Cœuré, who last year met Amundi and HSBC on portfolio decarbonisation, added that if humanity succeeded in accelerating the transition to low-carbon economies, the consequent disruption would also affect monetary policy.Cœuré said this demonstrated that the “implications for the conduct for monetary policy could be substantial”.

“I would argue that the ECB, acting within its mandate, can – and should – actively support the transition to a low carbon economy, in two main ways: first, by helping to define the rules of the game and, second, by acting accordingly, without prejudice to price stability.”

Cœuré also said that the ECB should incorporate best practice on sustainable finance into its own activities.

He said the ECB already delegated proxy voting for equity investments to PRI signatories with ESG requirements. And for its own funds portfolio, the ECB had started looking at how to implement ESG criteria.

This year, the Banque de France became one of the first central banks to implement a responsible investment policy for its own funds – some €20bn of assets managed for its retirement fund and its internal treasury funds.

Going further, Ivan Odonnat, Deputy Director General for Financial Stability and Operations at the Banque de France, announced at the event that it would start to report alongside the recommendations of the Taskforce on Climate-Related Financial Disclosures (TCFD) after an audience member asked central banks why they didn’t do so yet.

Odonnat would not go into specifics, but said it would mostly likely start on its responsible investment policy. “Monetary policy is a broader framework to discuss with Eurozone colleagues,” he said.

A representative from the Bank of England, whose governor Mark Carney helped catalyse the TCFD through the Financial Stability Board, said it was a private sector initiative, not relevant to central banks.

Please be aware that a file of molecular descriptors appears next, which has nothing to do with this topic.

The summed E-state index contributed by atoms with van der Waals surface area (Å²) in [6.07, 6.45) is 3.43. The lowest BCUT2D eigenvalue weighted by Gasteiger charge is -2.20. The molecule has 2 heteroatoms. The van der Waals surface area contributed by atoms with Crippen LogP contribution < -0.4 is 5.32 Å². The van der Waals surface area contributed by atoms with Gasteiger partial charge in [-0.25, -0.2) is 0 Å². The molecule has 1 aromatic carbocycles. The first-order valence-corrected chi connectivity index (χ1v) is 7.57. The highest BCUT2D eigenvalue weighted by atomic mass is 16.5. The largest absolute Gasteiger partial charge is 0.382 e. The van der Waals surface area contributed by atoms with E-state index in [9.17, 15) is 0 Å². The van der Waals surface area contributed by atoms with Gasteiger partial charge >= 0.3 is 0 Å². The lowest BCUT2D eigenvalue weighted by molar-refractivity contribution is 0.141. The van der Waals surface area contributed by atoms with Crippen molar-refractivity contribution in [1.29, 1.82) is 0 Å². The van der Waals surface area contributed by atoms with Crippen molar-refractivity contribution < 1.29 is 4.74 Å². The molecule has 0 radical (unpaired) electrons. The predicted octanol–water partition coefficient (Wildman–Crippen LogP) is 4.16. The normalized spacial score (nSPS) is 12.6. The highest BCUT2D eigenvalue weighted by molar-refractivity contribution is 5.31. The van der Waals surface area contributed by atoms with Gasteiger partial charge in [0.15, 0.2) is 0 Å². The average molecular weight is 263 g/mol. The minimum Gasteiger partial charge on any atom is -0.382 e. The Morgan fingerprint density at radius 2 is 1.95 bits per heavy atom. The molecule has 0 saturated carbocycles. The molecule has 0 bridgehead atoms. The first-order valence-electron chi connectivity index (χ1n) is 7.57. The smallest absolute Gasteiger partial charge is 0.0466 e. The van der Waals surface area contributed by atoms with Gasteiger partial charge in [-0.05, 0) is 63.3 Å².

But, Tanveer Hussain, Head of Peer Supervision & Risks Division at the Prudential Regulation Authority at the Bank of England, said the question on the TCFD was valid, which the NGFS would talk about.

The Bank of England came under political criticism earlier this year for not adopting the TCFD.

Bundesbank Executive Board Member Joachim Wuermeling said the bank would be publishing a report next year looking at climate risk and the German financial sector.

Opening the event, his fellow Executive Board Member Sabine Mauderer, said: “Central banks are reluctant to admit it but we know central banks have an extraordinary power to move markets in certain directions, including green finance… there is no doubt asset purchasing has been a powerful market driver in recent years… it gives a quality label and signalling effect for other investors to get involved as well.”

The ECB, and other central banks, have come under fire for their asset purchasing programmes which some say have been skewed to fossil fuel sectors.

Addressing this point, Cœuré said: “Our portfolio is composed of the most liquid and creditworthy fixed income assets in a few major currencies, leaving little room for climate-related objectives.”